prompt: ‘power’ Sep 25
“We never really had a choice, did we?”
“Not once the power went off… and stayed off.” I pull a long face and roll my eyes, my vision crystal-clear of that unfortunate Christmas Day.
Plan A had been immaculate. Night before feed-out of hay to the day paddock(tick) before a later-than-normal start to the milking — maybe as late as 8.30am (we hardly dared breathe at the audacity of our timing, but this would allow us to skip the festive night milking). Then a bath and spruce-up and off to our extra-special lunch with family at my brother’s home in the city, a 2-1/2 hour drive away. Our only regret? We would be coming home in the dark to bring the cows in for their latest ever milking.
All began to unravel with a power break – at our all-electric dairy! No-o-o! NO! This is impossible. It can’t be happening. When would the power come back on? A desperate phone call to the duty officer confirmed what we dreaded to hear. He had no idea when supply would be resumed. “On this day of the year…” he said reluctantly, “the downtime is totally unpredictable. It’s anyone’s guess how long it’ll take to round up the guys to check the lines… and then find where the problem is. Sorry, but can’t even make a guesstimate.”
Contingency plans were desperately created, examined, and most discarded. Phone calls to the family kept up an optimistic belief that we would be only a little late. “No problems,” said my brother cheerfully, “… just drive safely.”
With no milking possible, we hastily reversed the order of chores—like giving greedy calves their buckets of milk; hens fed and water topped up; extra meals readied for dogs and cats. Back in the dairy, Kanute hopefully flicked a switch. In the deafening silence, his eyes reluctantly met mine. “Still no power.” He sighed heavily.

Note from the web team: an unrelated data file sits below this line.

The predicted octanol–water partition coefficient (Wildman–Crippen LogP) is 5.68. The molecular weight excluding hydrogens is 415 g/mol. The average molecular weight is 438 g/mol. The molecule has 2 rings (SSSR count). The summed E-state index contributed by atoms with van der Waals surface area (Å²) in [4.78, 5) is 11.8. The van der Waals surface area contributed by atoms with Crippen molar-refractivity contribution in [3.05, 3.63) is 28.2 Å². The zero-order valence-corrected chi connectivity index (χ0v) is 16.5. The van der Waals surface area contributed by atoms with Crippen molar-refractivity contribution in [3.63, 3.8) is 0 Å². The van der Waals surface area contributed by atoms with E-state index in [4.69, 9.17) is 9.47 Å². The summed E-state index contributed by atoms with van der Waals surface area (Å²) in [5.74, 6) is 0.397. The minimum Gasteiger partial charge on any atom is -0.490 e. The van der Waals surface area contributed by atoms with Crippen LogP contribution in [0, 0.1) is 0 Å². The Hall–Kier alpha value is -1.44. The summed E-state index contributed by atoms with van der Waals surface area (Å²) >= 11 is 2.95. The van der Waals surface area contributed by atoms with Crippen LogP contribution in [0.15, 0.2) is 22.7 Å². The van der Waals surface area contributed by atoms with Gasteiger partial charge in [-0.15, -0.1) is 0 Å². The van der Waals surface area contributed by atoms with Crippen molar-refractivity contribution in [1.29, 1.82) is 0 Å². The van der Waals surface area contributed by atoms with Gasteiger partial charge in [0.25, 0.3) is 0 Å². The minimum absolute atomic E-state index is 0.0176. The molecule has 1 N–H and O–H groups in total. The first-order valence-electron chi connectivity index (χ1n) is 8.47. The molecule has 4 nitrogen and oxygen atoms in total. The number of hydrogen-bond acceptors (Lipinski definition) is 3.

Risking our baths BEFORE milking, just to pass time, we cheered up as best clothes were laid out on our bed, Christmas presents packed into the car, and drinks put back into the refrigerator to continue chilling until the last possible moment. With this flurry of activity over, we headed back over to the dairy, muttering prayers and pleas for a happy outcome. But nothing had changed. Still no power.
Another phone call to my brother (luckily somewhat fortified by a Christmas Eggnog… or two?) and the news we were going to engage ‘the monster’ (alias the ancient petrol engine), providing we were not deafened, asphyxiated or drowned in cow (uhrr…) manure! Against all odds, we were winning. UNTIL the monster abruptly coughed and spluttered a few times and simply expired. It had a loud, grievous and smoky death with no possibility of resuscitation.
Reluctantly we conceived Plan C, our only option. Let the cows out into a small paddock to wait; clean the dairy to enable milking the rest of the cows IF and WHEN power resumed; and phone my brother once again, suggesting they go ahead with lunch without us.
“We’ll definitely make it later in the afternoon,” I said, through gritted teeth, summoning up my last reserves of courage and cheerfulness. Did my dear brother sound tinily tight-lipped when he agreed?
Author’s Note: This is too good a story about our most novel ‘Holy-day’ to stop here, but I’ve already tip-toed over the word count and the Whatpad Wordwardens led by the bashful Brit are glowering… I just know it! SO readers, by hook or by crook, I’ll weave in next week’s prompt and finish the tale of just another day down on the farm.